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E-Pluribus | May 11, 2023
A round-up of the latest and best writing and musings on the rise of illiberalism in the public discourse:
Rupa Subramanya: Is Justice Still Blind in Canada?
One of Ibram X Kendi’s more controversial maxims regarding race is that the “only remedy to past discrimination is present discrimination.” Canada is taking this principle to heart by determining that certain criminals could face longer or harsher sentences than others, not based on the crime committed, but rather the race of the criminal, Rupa Subramanya reports at the Free Press.
Canada is at the forefront of a broader movement that seeks to reimagine police, prisons, and the nature of justice—a movement that gained much greater momentum and cohesiveness in the wake of George Floyd’s May 2020 killing in Minneapolis.
“The protests of 2020 marked the new way in which many people thought about criminal justice,” Daniel Fryer, a University of Michigan criminal justice law professor, said. “The thing about the protests of 2020 is that they reached a global audience. Although the problem was at least ostensibly domestic, everyone in the world was watching.”
In the United States, the new thinking was reflected in the push for “decarceration” and the rise of progressive district attorneys—Larry Krasner in Philadelphia, Chesa Boudin in San Francisco, George Gascón in Los Angeles, Alvin Bragg in Manhattan, Kim Foxx in Chicago, and others. Central to the progressive prosecutor movement, Fryer said, was a rejection of “the gladiator, adversarial model.” Instead, he said, “the prosecutor’s role should be to seek justice in society.”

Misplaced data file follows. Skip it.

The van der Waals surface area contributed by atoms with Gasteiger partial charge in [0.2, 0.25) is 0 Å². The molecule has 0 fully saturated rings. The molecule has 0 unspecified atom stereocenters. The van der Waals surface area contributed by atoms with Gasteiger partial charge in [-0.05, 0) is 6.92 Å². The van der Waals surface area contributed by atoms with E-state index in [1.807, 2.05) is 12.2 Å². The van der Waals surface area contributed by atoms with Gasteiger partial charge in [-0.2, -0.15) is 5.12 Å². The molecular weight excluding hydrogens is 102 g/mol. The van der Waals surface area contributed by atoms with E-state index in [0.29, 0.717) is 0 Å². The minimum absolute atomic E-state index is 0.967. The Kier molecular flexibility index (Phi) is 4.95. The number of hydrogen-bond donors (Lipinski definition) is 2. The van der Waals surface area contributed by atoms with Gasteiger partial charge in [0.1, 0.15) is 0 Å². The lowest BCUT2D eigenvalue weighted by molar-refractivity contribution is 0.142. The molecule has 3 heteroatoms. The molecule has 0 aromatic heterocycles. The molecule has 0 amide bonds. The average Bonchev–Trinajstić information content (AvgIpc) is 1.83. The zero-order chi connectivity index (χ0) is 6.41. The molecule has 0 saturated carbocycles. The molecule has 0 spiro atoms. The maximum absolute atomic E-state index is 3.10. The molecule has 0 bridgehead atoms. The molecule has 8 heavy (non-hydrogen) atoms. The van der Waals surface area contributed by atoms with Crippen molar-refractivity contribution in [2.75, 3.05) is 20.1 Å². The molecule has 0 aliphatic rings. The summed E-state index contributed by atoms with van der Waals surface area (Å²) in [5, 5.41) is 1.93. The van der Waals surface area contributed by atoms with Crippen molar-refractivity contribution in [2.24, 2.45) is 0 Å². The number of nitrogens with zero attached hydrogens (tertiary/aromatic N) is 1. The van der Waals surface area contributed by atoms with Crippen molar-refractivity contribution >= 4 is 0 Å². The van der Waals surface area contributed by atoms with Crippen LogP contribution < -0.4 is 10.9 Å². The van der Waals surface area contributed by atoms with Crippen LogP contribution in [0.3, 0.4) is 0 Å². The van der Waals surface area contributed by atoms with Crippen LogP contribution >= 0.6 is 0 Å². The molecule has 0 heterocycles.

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But Canada has gone further, insisting that judges explicitly consider race when meting out justice.
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Race-based sentencing in Canada did not emerge in a vacuum.
It started in 1996, when Canadian lawmakers, upset that so many indigenous people were in prison, amended the Criminal Code, hoping to prod judges into considering indigenous people’s history of colonization—and dispensing less punitive sentences. In 1993, aboriginal peoples accounted for 17 percent of prisoners even though they were less than 4 percent of the total population.
Read the whole thing.
Francis Fukuyama: The New Right Loves the State
Ronald Reagan said, “The top 9 most terrifying words in the English language are: I'm from the government, and I'm here to help.” However, as far as the New Right is concerned, writes Francis Fukuyama at Persuasion, not only do we need the government’s help to fix certain social and cultural ills, a strong government is the only effective solution - and that’s just fine with them.
Conservative intellectuals have been trying to come up with a coherent justification for strong-state populist policies. Patrick Deneen has attacked the liberal project root and branch in his book Why Liberalism Failed, pointing to John Locke himself as the mistaken point at which Western thought turned away from religiously-defined (or what he calls “teleological”) political authority. He has also called for a conservative rethinking of its embrace of the private sector and capitalism. Catholic integralists like Harvard Law Professor Adrian Vermeule have been open in their support for a more hierarchical system that would substantively define the “common good” in place of liberalism’s agnosticism about final ends.